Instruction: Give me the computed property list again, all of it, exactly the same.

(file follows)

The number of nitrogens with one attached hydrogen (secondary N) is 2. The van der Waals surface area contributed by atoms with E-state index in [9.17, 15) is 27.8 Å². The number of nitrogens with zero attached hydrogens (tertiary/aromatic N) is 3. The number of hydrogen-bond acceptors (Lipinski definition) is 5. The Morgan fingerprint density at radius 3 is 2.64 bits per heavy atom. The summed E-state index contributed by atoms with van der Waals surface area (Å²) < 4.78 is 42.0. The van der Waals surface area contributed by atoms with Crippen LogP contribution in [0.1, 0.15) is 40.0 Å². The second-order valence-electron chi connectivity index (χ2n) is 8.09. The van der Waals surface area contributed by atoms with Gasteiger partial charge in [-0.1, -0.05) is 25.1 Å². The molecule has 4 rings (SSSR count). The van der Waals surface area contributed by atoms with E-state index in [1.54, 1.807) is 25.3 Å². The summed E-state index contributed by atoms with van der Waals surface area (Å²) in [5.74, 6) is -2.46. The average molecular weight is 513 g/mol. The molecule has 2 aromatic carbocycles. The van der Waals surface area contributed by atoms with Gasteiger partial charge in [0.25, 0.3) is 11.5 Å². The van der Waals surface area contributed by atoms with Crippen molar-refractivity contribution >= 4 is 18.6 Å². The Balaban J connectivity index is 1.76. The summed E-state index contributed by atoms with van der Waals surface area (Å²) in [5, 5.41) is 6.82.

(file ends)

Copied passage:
The number of nitrogens with one attached hydrogen (secondary N) is 2. The van der Waals surface area contributed by atoms with E-state index in [9.17, 15) is 27.8 Å². The number of nitrogens with zero attached hydrogens (tertiary/aromatic N) is 3. The number of hydrogen-bond acceptors (Lipinski definition) is 5. The Morgan fingerprint density at radius 3 is 2.64 bits per heavy atom. The summed E-state index contributed by atoms with van der Waals surface area (Å²) < 4.78 is 42.0. The van der Waals surface area contributed by atoms with Crippen LogP contribution in [0.1, 0.15) is 40.0 Å². The second-order valence-electron chi connectivity index (χ2n) is 8.09. The van der Waals surface area contributed by atoms with Gasteiger partial charge in [-0.1, -0.05) is 25.1 Å². The molecule has 4 rings (SSSR count). The van der Waals surface area contributed by atoms with E-state index in [1.54, 1.807) is 25.3 Å². The summed E-state index contributed by atoms with van der Waals surface area (Å²) in [5.74, 6) is -2.46. The average molecular weight is 513 g/mol. The molecule has 2 aromatic carbocycles. The van der Waals surface area contributed by atoms with Gasteiger partial charge in [0.25, 0.3) is 11.5 Å². The van der Waals surface area contributed by atoms with Crippen molar-refractivity contribution >= 4 is 18.6 Å². The Balaban J connectivity index is 1.76. The summed E-state index contributed by atoms with van der Waals surface area (Å²) in [5, 5.41) is 6.82.